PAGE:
An aggressive central bank response in the form of easier monetary policy was key to containing the global financial crisis in major advanced economies, and it has supported a very slow recovery. Today, however, two interrelated issues have risen to the fore of the policy debate. First, what tools can be used to add monetary stimulus to anemic economies? Second, how should policymakers think about monetary policy in the future, given that the zero lower bound (ZLB) on interest rates will apparently be hit more frequently.
Regarding both issues, given the current discussion and evidence, my view is that little can be done by central bankers themselves. In critical periods, monetary policy must be conducted in conjunction with fiscal policy, and the timing of both is key to success. Perhaps this explains the better performance of the US economy versus other rich counterparts and the rapid recovery in many emerging-market economies.
After cutting rates to virtually zero, central banks across the advanced world implemented a range of unconventional monetary policies. But these tools have all but reached a point of exhaustion. Forward guidance on interest rates and quantitative easing in the form of asset purchases were successful in keeping borrowing costs down. However, the expansion of central bank balance sheets seems close to its limit, particularly given the distortions these policies can create in financial markets. Negative interest rates for bank deposits at central banks have been the latest tool in the monetary policy arsenal. Of course, the negative policy rate is only slightly negative and the scope for deeper cuts is narrow. Moreover, it is not clear whether it is an effective tool for adding stimulus. Bank profitability and the industry’s very business model have come under pressure, mainly because banks cannot charge negative rates to retail deposits, affecting the whole pricing of bank products. Along these lines, Brunnermeier and Koby have argued that there is a “reversal rate,” below which further reductions into negative territory may be contractionary for the economy.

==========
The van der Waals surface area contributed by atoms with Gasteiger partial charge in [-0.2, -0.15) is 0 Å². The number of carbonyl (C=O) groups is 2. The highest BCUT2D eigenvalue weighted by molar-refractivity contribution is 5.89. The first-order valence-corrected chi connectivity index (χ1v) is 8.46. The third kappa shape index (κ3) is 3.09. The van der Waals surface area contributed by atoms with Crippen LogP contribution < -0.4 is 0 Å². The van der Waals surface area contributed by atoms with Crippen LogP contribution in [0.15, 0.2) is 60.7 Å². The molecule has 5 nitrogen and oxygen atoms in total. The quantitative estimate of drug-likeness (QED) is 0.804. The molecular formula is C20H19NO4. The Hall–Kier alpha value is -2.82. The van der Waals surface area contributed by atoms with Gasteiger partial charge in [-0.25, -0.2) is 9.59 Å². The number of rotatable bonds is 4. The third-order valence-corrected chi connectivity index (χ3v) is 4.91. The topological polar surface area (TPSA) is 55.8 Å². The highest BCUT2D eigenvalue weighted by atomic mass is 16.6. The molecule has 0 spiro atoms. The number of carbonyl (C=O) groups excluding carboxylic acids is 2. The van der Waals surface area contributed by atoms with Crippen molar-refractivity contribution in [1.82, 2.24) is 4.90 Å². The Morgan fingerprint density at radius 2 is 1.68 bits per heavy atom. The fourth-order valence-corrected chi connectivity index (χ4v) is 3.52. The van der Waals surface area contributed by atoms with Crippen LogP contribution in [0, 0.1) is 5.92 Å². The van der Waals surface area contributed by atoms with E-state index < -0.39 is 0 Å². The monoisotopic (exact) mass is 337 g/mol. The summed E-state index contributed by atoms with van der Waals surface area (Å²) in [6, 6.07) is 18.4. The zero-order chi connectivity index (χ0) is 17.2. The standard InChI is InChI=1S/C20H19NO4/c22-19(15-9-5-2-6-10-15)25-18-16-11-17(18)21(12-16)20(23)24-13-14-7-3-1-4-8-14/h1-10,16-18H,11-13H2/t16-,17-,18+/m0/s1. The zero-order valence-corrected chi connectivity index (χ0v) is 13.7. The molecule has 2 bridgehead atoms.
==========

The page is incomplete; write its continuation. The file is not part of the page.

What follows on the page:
Even if monetary policy has done all it can to support economic growth, keeping the current stimulus in place certainly helps prevent any deterioration in the outlook. Still, monetary policy’s relative weakness shifts the onus to fiscal policy for any major economic stimulus. This does not apply to all rich countries. The United States is leaving the ZLB constraint as the Federal Reserve begins raising interest rates, albeit quite gradually, making such concerns less pressing. The challenge for US authorities is how to prepare to conduct monetary policy in the next recession. For the rest of the major advanced economies, monetary policy is still in full-accommodation mode—and recoveries still haltingly under way.
The next question is what to do to increase monetary power in the future. This is particularly relevant given the neutral rates have declined over time. If, for example, a neutral (nominal) monetary policy rate—one seen as neither boosting nor retarding growth and inflation at its target level—is 5 percent, the central bank could go five percentage points into expansion before reaching the ZLB. If the neutral rate is now 2 percent, as seems to be the case, there are only two percentage points of cut before the need for opening the toolkit of additional policies. This is a serious problem if we consider that during the entire period 2002–2004 the official federal funds rate was more than two percentage points below the Holston-Laubach-Williams estimate of the neutral rate. The same has happened from late 2008 until December 2015, when the Fed started cautiously raising official interest rates.
What are some other options for boosting below-target inflation? Increasing the central bank’s inflation target, following a price level target, and nominal GDP targeting are all alternative approaches to monetary policy that suggest a permanent or transitory increase in the rate of inflation. Permanent increases in the target would suggest going from 2 to 4 percent. It is difficult to argue that 4 percent is price stability, but recent research has shown the costs of such an increase may not be very large. Had the rate of inflation been 4 percent in the United States before the crisis, there would have been more policy space for the Fed to act. However, the effectiveness of such measures would have required expectations to remain anchored at that level.